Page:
CC Pulled Danicia Ambron ’94 Into the College Experience


© Sandra Wong Geroux

Danicia Ambron ’94 is a certified canine behavior consultant for her company, Dogsmiles Training, and also head trainer and behaviorist for Adopt-a-Dog, a nonprofit rescue in Armonk, N.Y. Ambron has been rescuing and working with dogs for more than 15 years. Previously, she owned and operated The Prana Studio, a yoga studio in NYC. Ambron continues to teach yoga in NYC and Westchester and leads surf and yoga retreats in Rincon, Puerto Rico. She describes both careers as “teaching what I love and sharing my passions and knowledge with others in the best way possible.”

What were you like when you arrived at Columbia?

I arrived at Columbia after an awesome high school experience filled with John Hughes movies (The Breakfast Club, Sixteen Candles) and train rides to Manhattan when the club scene was at its peak. When I got to the College, I felt that I had already had my fun, and nothing could rival the memories I had from high school. To this point, I did not enter college looking to be a “joiner” but rather as someone ready to undertake what I fully expected to be rigorous academics and an even harder athletics program. However, the coach who recruited me to swim resigned his position right before I arrived, leaving me as the sole female freshman recruit on a team that was disjointed, in transition and without an official coach. Looking back, this situation was probably not so different from my leery vibe as a 17-year-old entering college. That year, however, I did meet my best friend, who was two years ahead of me, saw past my freshman hesitations and made me a ‘joiner.’ We remain each other’s biggest supporters to this day.

What do you remember about your first-year living situation?

My first months at Columbia were not that memorable, likely because I chose to live in Shapiro rather than Carman. For me, the allure of living in a newly built dorm with air conditioning sounded way better than what I imagined to be a raucous freshman dorm. I think many who chose Shapiro were looking for a slightly quieter experience, I don’t recall much drama or wild stories. However, when I switched to McBain after a few months (my super-early swim practice schedule was not working well with my first roommate), there was action and hallway hoopla happening all the time. The television show, Beverly Hills 90210 had just come out; I have fond memories of everyone gathering in the common room to watch — coupled with not-so-fond memories of the smell of the dead rodents in the walls, scratchy couches and old smelly rugs. The crazy thing is, I enjoyed the lively 113th street location (without air conditioning) and dilapidated McBain so much, I opted to live there again my senior year.

What Core class or experience do you most remember, and why?

One hundred percent Contemporary Civilization. I took it freshman year for a reason I can’t remember and it was the one class that really intellectually pulled me into the college experience. The professor was Anders Stephanson GSAS’87 and the class was an eclectic group of spirited debaters and thinkers who wanted to make the time we spent together meaningful. I remember how Anders used to meet us outside of class at various local neighborhood spots where we took up class topics in order to continue discussion more in-depth than what we were able to do in the allotted section time. Although I did not know precisely who he was at the time, journalist David Denby ’65, JRN’66 would occasionally pop into our classes to get an ear in our compelling and even heated discussions, which makes the whole memory of that class even cooler for me. I saw Professor Stephenson over the years after I graduated, walking about Morningside Heights. We always greeted each other fondly, making me nostalgic for that class every time.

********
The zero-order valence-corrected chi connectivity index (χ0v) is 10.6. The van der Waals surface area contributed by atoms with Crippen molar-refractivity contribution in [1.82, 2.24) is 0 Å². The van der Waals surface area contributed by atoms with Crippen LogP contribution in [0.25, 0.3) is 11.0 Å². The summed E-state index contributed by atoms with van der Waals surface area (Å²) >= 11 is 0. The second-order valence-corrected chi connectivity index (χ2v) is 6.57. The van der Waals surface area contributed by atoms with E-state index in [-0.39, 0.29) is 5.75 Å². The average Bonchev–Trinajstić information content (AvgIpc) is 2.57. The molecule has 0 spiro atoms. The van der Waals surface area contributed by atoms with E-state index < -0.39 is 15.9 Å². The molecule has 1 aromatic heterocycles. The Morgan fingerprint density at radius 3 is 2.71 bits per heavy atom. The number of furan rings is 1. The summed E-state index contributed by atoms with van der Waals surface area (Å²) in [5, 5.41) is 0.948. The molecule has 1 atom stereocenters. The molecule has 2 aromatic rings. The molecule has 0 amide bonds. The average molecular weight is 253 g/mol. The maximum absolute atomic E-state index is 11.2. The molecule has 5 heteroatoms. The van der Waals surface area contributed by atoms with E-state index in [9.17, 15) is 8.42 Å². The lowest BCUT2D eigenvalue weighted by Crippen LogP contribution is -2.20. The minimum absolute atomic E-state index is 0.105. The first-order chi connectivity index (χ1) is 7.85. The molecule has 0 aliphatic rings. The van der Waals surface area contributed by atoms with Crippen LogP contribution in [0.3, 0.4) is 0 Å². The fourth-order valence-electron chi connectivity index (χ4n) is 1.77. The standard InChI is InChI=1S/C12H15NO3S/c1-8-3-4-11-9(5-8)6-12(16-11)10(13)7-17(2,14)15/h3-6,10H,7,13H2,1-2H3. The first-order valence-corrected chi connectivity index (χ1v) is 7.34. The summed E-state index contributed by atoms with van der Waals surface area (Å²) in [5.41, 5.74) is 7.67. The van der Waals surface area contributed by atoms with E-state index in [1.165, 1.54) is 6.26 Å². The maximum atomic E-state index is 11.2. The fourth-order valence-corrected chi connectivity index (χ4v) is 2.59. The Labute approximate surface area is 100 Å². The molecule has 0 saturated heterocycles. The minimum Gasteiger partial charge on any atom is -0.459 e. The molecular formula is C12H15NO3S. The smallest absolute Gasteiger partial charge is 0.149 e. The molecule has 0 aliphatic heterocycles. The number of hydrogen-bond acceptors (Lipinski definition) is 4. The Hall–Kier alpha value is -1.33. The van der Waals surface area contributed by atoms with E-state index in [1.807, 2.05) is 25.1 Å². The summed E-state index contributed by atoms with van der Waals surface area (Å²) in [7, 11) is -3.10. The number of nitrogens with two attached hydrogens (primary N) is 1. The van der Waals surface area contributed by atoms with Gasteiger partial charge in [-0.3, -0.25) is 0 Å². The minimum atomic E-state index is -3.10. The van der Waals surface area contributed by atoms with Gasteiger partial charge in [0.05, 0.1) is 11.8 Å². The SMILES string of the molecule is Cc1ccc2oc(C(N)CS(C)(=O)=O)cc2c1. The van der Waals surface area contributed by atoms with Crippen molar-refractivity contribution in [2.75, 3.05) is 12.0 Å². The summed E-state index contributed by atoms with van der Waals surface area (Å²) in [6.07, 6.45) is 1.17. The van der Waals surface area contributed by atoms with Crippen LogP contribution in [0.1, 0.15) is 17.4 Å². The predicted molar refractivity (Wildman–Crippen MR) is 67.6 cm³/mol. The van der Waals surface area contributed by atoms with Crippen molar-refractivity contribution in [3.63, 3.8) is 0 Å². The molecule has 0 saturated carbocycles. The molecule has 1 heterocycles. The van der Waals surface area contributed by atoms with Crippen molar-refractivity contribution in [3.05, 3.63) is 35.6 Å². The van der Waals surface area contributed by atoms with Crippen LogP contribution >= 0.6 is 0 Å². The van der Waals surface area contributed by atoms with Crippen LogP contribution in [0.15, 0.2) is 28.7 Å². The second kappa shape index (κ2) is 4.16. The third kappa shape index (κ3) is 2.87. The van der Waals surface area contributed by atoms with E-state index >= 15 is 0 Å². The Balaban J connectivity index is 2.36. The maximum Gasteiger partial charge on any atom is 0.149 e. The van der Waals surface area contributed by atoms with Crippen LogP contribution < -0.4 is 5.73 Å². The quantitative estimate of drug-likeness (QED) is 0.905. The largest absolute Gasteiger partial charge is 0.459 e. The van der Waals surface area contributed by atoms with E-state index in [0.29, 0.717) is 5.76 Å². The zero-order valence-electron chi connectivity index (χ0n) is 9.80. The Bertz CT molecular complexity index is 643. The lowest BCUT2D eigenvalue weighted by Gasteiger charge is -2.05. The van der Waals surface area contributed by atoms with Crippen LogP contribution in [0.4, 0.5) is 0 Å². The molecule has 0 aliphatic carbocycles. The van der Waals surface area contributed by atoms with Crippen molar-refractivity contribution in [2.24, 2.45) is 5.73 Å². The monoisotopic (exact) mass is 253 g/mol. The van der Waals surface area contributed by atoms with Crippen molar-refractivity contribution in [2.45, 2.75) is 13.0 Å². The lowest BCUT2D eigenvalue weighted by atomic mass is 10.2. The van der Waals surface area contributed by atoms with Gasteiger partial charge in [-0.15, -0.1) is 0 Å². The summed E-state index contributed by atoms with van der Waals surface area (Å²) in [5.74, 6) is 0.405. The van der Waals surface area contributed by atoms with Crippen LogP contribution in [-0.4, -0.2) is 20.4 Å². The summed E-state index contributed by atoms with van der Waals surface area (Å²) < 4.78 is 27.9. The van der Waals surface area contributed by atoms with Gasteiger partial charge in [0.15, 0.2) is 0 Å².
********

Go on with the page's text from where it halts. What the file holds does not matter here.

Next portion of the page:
Did you have a favorite spot on campus, and what did you like about it?

Low Steps. I really only had time to hang out there in the spring after the swim season ended, leaving me with great appreciation for having free time to be social! Columbia did turn out to be just as rigorous as I thought it would be and the Steps were my place to take a breather, catch some sun, listen to music and people watch. (I stayed in the Morningside Heights area long after graduation and when my kids were young, they too played and people-watched on those very steps.)

What, if anything, about your College experience would you do over?

I would have more fully embraced and enjoyed the fleeting last years before having to be an adult in the full capacity. I imagine many people would say the same thing about youth in general. I would also rethink choosing to be both pre-med and a double science major given that the classes I seemed to have the fondest memories of (although not the better grades) in were my elective and Core classes. Despite my less traditional career path for an Ivy Leaguer, the College and Columbia Athletics afforded me such great opportunities and I will always be grateful for the experience — and especially being able to have those pure experiences WITHOUT social media. Just our good old Rolm phones and disposable cameras.